With a looming vote in the Senate, Senator Kirsten Gillibrand (D-NY) is drumming up support for her proposal to put independent prosecutors in charge of military rape cases.
Fifty-nine percent of Americans support ending the military rape culture by putting an independent prosecutor in charge of deciding which rape cases to prosecute, according to a new ABC News/Washington Post poll produced for ABC by Langer Research Associates.
This move protects victims from the rampant retaliation that’s taken place in the military against rape victims and protects the institution from commanders with an agenda. It’s a win, win – and a majority across party lines agree that it’s time to for this change.
Six in 10 Americans support letting independent prosecutors decide which cases to charge with just 36% preferring to keep things as they are.
There’s broad support for Gillibrand’s effort outside of Congress. While Democrats and Independents support it about 6 out of 10, Republicans aren’t far behind at 53%. Things change up when divvied up by ideology, however, with 2/3 of liberals supporting it and only 48% of conservatives supporting ending the rape culture.
Seventy percent of college graduates and 62% of non-evangelical white protestants support the change as well, while just 46% of evangelical white protestants support it, and 49% of those who haven’t gone past high school.
Men equal women in support for this change, although married women support it more by 65% to 53% single women.
Removing rape cases from the purview of commanders is a good thing for the institution of the military as well as for rape victims. It takes away the natural tendency to forgive “heroes” that can so damage an institution (see Penn State).
Chairman of the Joint Chiefs of Staff, General Martin Dempsey admitted bias in system that is “a little too forgiving” on May, 17 2013. He explained, “You might argue that we have become a little too forgiving because, if a perpetrator shows up at a court-martial with a rack of ribbons and has four deployments and a Purple Heart, there is certainly the risk that we might be a little too forgiving of that particular crime.”
The majority of members of any institution are not predators and do not intentionally set out to foster a rape culture. However unintentionally, they end up enabling predators due to the inherent conflict of interest between protecting their resources/heroes/financial investments and upholding the law. Removing these decisions from commanders doesn’t undermine them as critics suggest. In fact, the institution will be protecting itself from damaging publicity by agreeing to let independent prosecutors handle these cases.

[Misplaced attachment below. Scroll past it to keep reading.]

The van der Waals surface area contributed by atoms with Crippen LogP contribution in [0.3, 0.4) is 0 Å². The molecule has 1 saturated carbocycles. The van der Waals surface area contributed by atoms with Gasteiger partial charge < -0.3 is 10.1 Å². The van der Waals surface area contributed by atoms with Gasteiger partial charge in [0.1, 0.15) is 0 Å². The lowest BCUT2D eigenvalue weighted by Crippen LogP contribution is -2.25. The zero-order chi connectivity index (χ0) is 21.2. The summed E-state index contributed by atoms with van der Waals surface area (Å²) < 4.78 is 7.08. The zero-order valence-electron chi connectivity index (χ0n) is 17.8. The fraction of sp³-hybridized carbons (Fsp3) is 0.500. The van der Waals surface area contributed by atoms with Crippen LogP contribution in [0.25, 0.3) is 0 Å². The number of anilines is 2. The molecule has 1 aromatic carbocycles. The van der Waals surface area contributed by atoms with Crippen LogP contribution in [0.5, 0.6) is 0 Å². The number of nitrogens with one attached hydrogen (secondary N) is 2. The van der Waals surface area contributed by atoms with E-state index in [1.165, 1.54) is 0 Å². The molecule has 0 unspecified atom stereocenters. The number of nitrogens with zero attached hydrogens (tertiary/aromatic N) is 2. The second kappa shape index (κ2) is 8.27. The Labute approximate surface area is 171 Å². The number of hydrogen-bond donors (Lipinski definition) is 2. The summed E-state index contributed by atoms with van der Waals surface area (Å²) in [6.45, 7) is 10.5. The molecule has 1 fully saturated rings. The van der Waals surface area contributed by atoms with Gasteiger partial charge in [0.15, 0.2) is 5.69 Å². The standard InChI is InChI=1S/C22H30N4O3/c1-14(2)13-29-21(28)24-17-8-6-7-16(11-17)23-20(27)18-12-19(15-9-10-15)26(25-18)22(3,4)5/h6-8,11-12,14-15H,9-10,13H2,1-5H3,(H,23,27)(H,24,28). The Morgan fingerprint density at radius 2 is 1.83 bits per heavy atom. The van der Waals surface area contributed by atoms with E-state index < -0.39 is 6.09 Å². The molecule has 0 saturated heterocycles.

As always, the facts and the evidence should determine which crimes are prosecuted. That is how our legal system is supposed to work, and no one is supposed to be above it.
There’s a staggering list of groups supporting Gillibrand’s proposal, including:
• Iraq and Afghanistan Veterans of America (IAVA)
• Vietnam Veterans of America
• Service Womens Action Network
• Protect Our Defenders
• National Women’s Law Center
• National Task Force to End Sexual and Domestic Violence Against Women
• National Alliance to End Sexual Violence
• National Research Center for Women & Families
• Jacobs Institute of Women’s Health
• Our Bodies Ourselves
• International Federation of Professional and Technical Engineers
• Members of the National Alliance to End Sexual Violence
• Baha’is of the United States
• Equal Rights Advocates
• Evangelical Lutheran Church in America
• Federally Employed Women
• Feminist Majority
• Futures Without Violence
• General Federation of Women’s Clubs
• Girls, Inc.
• Hindu American Seva Communities
• Institute for Science and Human Values, Inc.
• Jewish Women International
• Joyful Heart Foundation
• National Capital Union Retirees
• National Center on Domestic and Sexual Violence
• National Coalition Against Domestic Violence
• National Congress of Black Women, Inc
• National Council of Churches
• National Council of Jewish Women
• National Council of Women’s Organizations
• National Organization for Women
• National Women’s Health Network
• OWL-The Voice of Midlife and Older Women
• Peaceful Families Project
• Presbyterian Women in the Presbyterian Church (U.S.A.), Inc.
• Religious Coalition for Reproductive Choice
• SPART*A, an LGBT Military Organization
• The National Congress of American Indians
• United Church of Christ, Justice and Witness Ministries
• Woman’s National Democratic Club
• Women’s Research & Education Institute
• YWCA USA
No matter how well intentioned, failure to remove rape prosecutions from the commanders’ purview is a license to enable the current rape culture. Rape is crime of power, not passion. Predators prey on systemically weaker, vulnerable victims. This is calculated and purposeful. To ignore this fact is to enable this reality.
Ms. Jones is the editor-in-chief of PoliticusUSA and a member of the White House press pool.
Sarah hosts Politicus News and co-hosts Politicus Radio. Her analysis has been featured on several national radio, television news programs and talk shows, and print outlets including Stateside with David Shuster, as well as The Washington Post, The Atlantic Wire, CNN, MSNBC, The Week, The Hollywood Reporter, and more.
Sarah is a member of the Society of Professional Journalists.